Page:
Alternaria is a genus of ascomycete fungi. Alternaria species are known as major plant pathogens. They are also common allergens in humans, growing indoors and causing hay fever or hypersensitivity reactions that sometimes lead to asthma. They readily cause opportunistic infections in immunocompromised people such as AIDS patients.

Scientific classification
Kingdom: Fungi
Division: Ascomycota
Class: Dothideomycetes
Order: Pleosporales
Family: Pleosporaceae
Genus: Alternaria

Many, see text

There are 299 species in the genus;[1][2] they are ubiquitous in the environment and are a natural part of fungal flora almost everywhere. They are normal agents of decay and decomposition. The spores are airborne and found in the soil and water, as well as indoors and on objects. The club-shaped spores are single or form long chains. They can grow thick colonies which are usually green, black, or gray.[2]

At least 20% of agricultural spoilage is caused by Alternaria species; most severe losses may reach up to 80% of yield, though.[2] Many human health disorders can be caused by these fungi, which grow on skin and mucous membranes, including on the eyeballs and within the respiratory tract. Allergies are common, but serious infections are rare, except in people with compromised immune systems. However, species of this fungal genus are often prolific producers of a variety of toxic compounds. The effects most of these compounds have on animal and plant health are not well known. Many species of alternaria modify their secondary metabolites by sulfoconjugation,[3] however the role of this process is not yet understood. The terms alternariosis and alternariatoxicosis are used for disorders in humans and animals caused by a fungus in this genus.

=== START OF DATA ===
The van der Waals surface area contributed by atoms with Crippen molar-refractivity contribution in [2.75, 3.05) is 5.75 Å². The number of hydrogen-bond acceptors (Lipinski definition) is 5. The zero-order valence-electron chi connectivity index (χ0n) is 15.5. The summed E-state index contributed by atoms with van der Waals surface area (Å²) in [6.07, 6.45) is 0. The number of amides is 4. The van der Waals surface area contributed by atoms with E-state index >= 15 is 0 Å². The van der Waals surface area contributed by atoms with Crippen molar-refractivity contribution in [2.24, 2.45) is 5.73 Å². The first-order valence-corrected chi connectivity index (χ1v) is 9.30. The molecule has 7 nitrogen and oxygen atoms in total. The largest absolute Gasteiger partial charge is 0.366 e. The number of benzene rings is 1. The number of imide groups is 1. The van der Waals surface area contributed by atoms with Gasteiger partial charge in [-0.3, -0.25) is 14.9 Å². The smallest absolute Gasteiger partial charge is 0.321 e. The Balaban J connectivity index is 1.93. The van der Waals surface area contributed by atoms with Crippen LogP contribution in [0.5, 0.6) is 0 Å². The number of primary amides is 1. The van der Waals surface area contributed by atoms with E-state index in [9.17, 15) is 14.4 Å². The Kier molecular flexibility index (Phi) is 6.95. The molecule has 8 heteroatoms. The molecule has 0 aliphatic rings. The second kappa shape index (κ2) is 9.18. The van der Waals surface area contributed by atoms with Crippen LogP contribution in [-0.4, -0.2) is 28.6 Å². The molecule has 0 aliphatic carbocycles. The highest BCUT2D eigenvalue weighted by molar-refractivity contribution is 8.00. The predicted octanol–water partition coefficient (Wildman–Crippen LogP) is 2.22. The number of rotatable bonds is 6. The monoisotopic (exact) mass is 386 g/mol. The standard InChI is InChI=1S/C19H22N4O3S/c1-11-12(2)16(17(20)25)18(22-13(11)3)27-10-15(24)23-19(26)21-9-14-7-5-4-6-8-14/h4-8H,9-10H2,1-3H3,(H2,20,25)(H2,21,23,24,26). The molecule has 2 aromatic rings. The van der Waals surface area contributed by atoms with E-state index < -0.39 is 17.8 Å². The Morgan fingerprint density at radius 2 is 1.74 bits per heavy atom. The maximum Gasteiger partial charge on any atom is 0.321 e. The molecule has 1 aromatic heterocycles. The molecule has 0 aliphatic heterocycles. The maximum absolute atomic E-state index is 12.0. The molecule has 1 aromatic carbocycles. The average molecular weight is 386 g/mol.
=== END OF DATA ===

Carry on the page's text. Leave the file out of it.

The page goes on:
Not all Alternaria species are pests and pathogens; some have shown promise as biocontrol agents against invasive plant species. Some species have also been reported as endophytic microorganisms with highly bioactive metabolites.

The genus is now known to be polyphyletic.[4]


Some species include:


  1. Kirk PM, Cannon PF, Minter DW, Stalpers JA (2008). Dictionary of the Fungi. 10th ed. Wallingford: CABI. p. 22. ISBN 0-85199-826-7.
  2. Nowicki, Marcin; et al. (30 August 2012). "Alternaria black bpot of crucifers: Symptoms, importance of disease, and perspectives of resistance breeding". Vegetable Crops Research Bulletin. 76. doi:10.2478/v10032-012-0001-6.
  3. Kelman, MJ; Renaud, JB; Seifert, KA; Mack, J; Sivagnanam, K; Yeung, KK; Sumarah, MW (15 October 2015). "Identification of six new Alternaria sulfoconjugated metabolites by high-resolution neutral loss filtering". Rapid Commun Mass Spectrom. 29 (19): 1805–1810. doi:10.1002/rcm.7286. PMID 26331931.
  4. Aschehoug, Erik T.; Metlen, Kerry L.; Callaway, Ragan M.; Newcombe, George (2012). "Fungal endophytes directly increase the competitive effects of an invasive forb" (PDF). Ecology. 93 (1): 3–8. doi:10.1890/11-1347.1. Archived from the original (PDF) on 2014-04-28. Retrieved July 8, 2013.
  5. Ran Yuping (2016). "Observation of Fungi, Bacteria, and Parasites in Clinical Skin Samples Using Scanning Electron Microscopy". In Janecek, Milos; Kral, Robert (eds.). Modern Electron Microscopy in Physical and Life Sciences. InTech. doi:10.5772/61850. ISBN 978-953-51-2252-4.
  6. Pati, Pratap Kumar; Sharma, Monica; Salar, Raj Kumar; Sharma, Ashutosh; Gupta, A. P.; Singh, B. (8 January 2009). "Studies on leaf spot disease of Withania somnifera and its impact on secondary metabolites". Indian Journal of Microbiology. 48 (4): 432–437. doi:10.1007/s12088-008-0053-y. PMC 3476785. PMID 23100743.

Other sources

This article is issued from Wikipedia. The text is licensed under Creative Commons - Attribution - Sharealike. Additional terms may apply for the media files.